This article appeared in an unknown newspaper – and I’m not sure how accurate the story about Billy giving away a million-dollar fortune … particularly when he just finalized a bankruptcy in 1930.
Was Among the First to Bring Singing Waiters to Night Life Along Broadway
KNOWN AMONG THOUSANDS
Gave Away Bulk of a Reputed $1,000,000 Fortune to Aides and Former Patrons.
William J. Gallagher, cabaret proprietor for more than forty years, died yesterday of diabetes and gland poisoning, at the age of 65.
He was known affectionately as “Little Billy” among thousands of business men, politicians, judges, theatrical men, and devotees of the city’s night life. For the last fifteen years he could be found in his underground cabaret at 711 Seventh Avenue, near Forth-seventh Street, which did not open until after sundown.
As other entertainment places, restaurants and speakeasies closed after midnight, business picked up at Billy Gallagher’s cabaret, until at dawn it was astir with reputable people still celebrating, and others who had practical reasons for circulating after dark.
Buckner Padlocked Place.
He managed to keep order, with only a few notable exceptions. One of these was just before the prohibition era when a policeman in plain clothes shot up the place and put a bullet through the leg of the manager in a rage over prices. When Emory Buckner, as United States Attorney, devised padlock proceedings in 1925 Gallagher was one of the first victims. His place was raided occasionally for the possession of liquor during prohibition.
He was said to have had at least $1,000,000 and to have given most of it away to those who had worked for him as entertainers or had spent their money in his establishment when they had plenty and who came back to him when they were down in their luck to make a touch. He was remembered along Broadway as the man who couldn’t say no to a hard-luck story.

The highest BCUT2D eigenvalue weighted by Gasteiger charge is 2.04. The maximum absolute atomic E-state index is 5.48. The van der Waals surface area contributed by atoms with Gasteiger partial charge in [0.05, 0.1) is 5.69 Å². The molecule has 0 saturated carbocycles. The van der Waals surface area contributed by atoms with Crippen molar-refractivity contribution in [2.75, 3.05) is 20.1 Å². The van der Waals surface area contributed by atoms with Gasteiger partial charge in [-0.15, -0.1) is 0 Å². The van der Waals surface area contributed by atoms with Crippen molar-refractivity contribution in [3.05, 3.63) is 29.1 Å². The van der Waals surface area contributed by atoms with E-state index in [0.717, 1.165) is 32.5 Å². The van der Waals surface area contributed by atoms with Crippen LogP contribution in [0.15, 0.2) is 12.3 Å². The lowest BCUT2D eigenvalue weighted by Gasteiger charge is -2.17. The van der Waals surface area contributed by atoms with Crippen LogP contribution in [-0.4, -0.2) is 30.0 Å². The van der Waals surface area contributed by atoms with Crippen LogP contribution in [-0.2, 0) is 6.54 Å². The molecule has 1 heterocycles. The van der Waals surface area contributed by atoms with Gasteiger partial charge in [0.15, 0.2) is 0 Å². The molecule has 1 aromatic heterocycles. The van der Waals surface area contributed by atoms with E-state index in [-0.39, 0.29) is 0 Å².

Mr. Gallagher came to New York at the age of eighteen from Camden, N. J., where he was born. He devoted his life to the cabaret business, providing food, drink and entertainment in spots which followed the centre of night life along Broadway as it moved uptown.
Encouraged New Talent.
He was one of the earliest to introduce singing waiters uptown after they had become popular on the Bowery. His floor shows gave the first chance for a public appearance to many younger entertainers who later succeeded on the vaudeville or legitimate stage.
When he was taken ill about six weeks ago, and when the word went out that Billy Gallagher needed a blood transfusion, many of his Broadway friends volunteered. One of the first, Jack Sheerin, doorman of the cabaret for many years, was accepted.
Mr. Gallagher died in the Medical Arts Sanitarium, 57 West Fifty-seventh Street, after the last rites of the Roman Catholic Church had been administered by the Rev. Edward Leonard, pastor of St. Malachy’s, the actor’s church in West Forty-ninth Street. At his bedside were his sons, Bernard, Joseph and Walter, who is a police lieutenant in Ridgefield, N. J., and his brother Joseph. His wife died eight years ago.
The body was sent to his home, 34-51 Seventy-fifth Street, Jackson Heights, Queens, where it will remain until Wednesday. After funeral services at St. Malachy’s Church, burial will take place in Camden, N. J.